The Kingdom Of India
The Kingdom of India
India is the kingdom
of a billion tiny efforts.
By wooden cart pushers, and
one-handed ditch carvers.
By rickety pedal cart climbers.
All those who dance with the traffic.
and the beggar with the basket of cobra.
In India little is spent, nothing wasted,
by them who feed all those who eat.
By the ones who coax the wells, and
those who scratch at the dry earth.
In India, even the dogs have their places.
Snarling for what little remains, or lying
out along the roads stretched in sleep.
In India, there is always one more
tiny space which could be filled.
And though the air holds its weight, and
the passing waters weep their pain,
In India these are the holy places,
of all the many gods who keep watch,
over the conversations of men drinking tea.
India is the puttering three-wheeled taxis,
clotting the roundabouts and lanes.
The Indian men who fry Indian things,
Boiling the sacred water and the ghee
in great dented vessels and kettles.
The drivers of groaning buses steering
their travelers through the chaos.
India is the tiny hands of the thief-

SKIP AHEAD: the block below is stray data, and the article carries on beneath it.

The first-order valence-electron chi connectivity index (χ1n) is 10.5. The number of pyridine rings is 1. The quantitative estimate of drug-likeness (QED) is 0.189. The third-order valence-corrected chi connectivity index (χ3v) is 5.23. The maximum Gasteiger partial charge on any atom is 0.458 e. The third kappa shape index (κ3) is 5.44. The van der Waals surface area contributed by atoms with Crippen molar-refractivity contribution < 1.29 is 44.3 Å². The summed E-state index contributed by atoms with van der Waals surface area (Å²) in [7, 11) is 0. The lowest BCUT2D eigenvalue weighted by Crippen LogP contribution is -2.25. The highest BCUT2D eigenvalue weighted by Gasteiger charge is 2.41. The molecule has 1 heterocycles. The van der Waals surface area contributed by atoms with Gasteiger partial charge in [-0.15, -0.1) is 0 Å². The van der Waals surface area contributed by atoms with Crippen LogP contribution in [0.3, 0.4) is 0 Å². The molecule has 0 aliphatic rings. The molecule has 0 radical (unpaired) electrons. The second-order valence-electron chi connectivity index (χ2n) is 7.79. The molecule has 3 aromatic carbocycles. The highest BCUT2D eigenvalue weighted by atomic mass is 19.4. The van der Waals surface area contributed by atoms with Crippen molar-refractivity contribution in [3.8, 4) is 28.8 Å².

children of the monkey-god, Hanuman.
All the lungs breathing of that blue smoke
which curls and lifts out of every crevice.
The bony shoulders of memory
that bear the soft weight of long silk drapes.
The ancient din outside the ancient walls.
India is carried on bicycles stacked
with burlap sacks, thin lengths of wood,
all that is precious, and all collected things.
India it is the gathered pastel women
who reclaim the old bricks, while babies play.
Bald-headed loin-clothed holy men, and
Dirty urchins who hawk ten rupee necklaces.
It is khaki policemen and palace guards, and
the monsoons of uniformed children
who pour from the doors of schools.
India is the old ladies stringing wedding garlands.
The bony-hipped cows grazing the trash
The ten million machines with two wheels and three.
The sunrise always muted by yesterday’s haze.
India is the overflowing trains, set
on endless miles of creaking rails,
conveying all things which must be
gotten from here to somewhere else.
For India must maintain its motions, and
also its rare places of deep stillness, all
the voices chanting mantra praises to the invisible.
And India is the magnificent marble mausoleums
set among dilapidated shelters of the living,
India is the shop window teeming with brass,
and the pastels which color everything.
The crisp bleached linens of the mahogany old men.
And the mother whose babies are born hungering,
India is the bride whose groom arrives dancing.
2013 Daniel Thomas Moran